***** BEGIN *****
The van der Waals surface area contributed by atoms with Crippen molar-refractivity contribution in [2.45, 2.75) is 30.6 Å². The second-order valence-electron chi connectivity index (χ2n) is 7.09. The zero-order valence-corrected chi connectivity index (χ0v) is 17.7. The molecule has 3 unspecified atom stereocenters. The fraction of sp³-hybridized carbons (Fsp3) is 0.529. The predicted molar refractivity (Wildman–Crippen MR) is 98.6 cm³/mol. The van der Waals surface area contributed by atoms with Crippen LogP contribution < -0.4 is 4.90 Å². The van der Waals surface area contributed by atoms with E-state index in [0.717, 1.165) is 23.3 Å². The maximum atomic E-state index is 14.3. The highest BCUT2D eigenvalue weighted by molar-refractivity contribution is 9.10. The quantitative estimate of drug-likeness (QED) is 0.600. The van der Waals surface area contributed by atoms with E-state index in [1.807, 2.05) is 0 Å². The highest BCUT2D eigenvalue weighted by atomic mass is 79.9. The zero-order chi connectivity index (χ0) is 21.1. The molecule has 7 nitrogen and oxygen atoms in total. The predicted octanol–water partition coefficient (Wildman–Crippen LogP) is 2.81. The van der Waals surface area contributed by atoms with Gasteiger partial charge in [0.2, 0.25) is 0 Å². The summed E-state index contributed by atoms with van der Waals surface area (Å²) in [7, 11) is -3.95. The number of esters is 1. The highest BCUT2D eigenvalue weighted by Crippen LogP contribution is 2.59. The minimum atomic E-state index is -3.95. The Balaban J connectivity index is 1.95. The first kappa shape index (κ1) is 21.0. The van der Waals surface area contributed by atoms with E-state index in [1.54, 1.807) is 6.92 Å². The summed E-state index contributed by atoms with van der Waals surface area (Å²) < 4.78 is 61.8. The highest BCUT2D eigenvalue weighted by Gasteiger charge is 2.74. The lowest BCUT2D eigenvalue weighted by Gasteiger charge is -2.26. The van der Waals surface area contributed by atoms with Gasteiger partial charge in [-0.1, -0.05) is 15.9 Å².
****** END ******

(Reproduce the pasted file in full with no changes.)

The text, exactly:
The van der Waals surface area contributed by atoms with Crippen molar-refractivity contribution in [2.45, 2.75) is 30.6 Å². The second-order valence-electron chi connectivity index (χ2n) is 7.09. The zero-order valence-corrected chi connectivity index (χ0v) is 17.7. The molecule has 3 unspecified atom stereocenters. The fraction of sp³-hybridized carbons (Fsp3) is 0.529. The predicted molar refractivity (Wildman–Crippen MR) is 98.6 cm³/mol. The van der Waals surface area contributed by atoms with Crippen LogP contribution < -0.4 is 4.90 Å². The van der Waals surface area contributed by atoms with E-state index in [0.717, 1.165) is 23.3 Å². The maximum atomic E-state index is 14.3. The highest BCUT2D eigenvalue weighted by molar-refractivity contribution is 9.10. The quantitative estimate of drug-likeness (QED) is 0.600. The van der Waals surface area contributed by atoms with E-state index in [1.807, 2.05) is 0 Å². The highest BCUT2D eigenvalue weighted by atomic mass is 79.9. The zero-order chi connectivity index (χ0) is 21.1. The molecule has 7 nitrogen and oxygen atoms in total. The predicted octanol–water partition coefficient (Wildman–Crippen LogP) is 2.81. The van der Waals surface area contributed by atoms with Gasteiger partial charge in [0.2, 0.25) is 0 Å². The summed E-state index contributed by atoms with van der Waals surface area (Å²) in [7, 11) is -3.95. The number of esters is 1. The highest BCUT2D eigenvalue weighted by Crippen LogP contribution is 2.59. The minimum atomic E-state index is -3.95. The Balaban J connectivity index is 1.95. The first kappa shape index (κ1) is 21.0. The van der Waals surface area contributed by atoms with E-state index in [1.54, 1.807) is 6.92 Å². The summed E-state index contributed by atoms with van der Waals surface area (Å²) < 4.78 is 61.8. The highest BCUT2D eigenvalue weighted by Gasteiger charge is 2.74. The lowest BCUT2D eigenvalue weighted by Gasteiger charge is -2.26. The van der Waals surface area contributed by atoms with Gasteiger partial charge in [-0.1, -0.05) is 15.9 Å².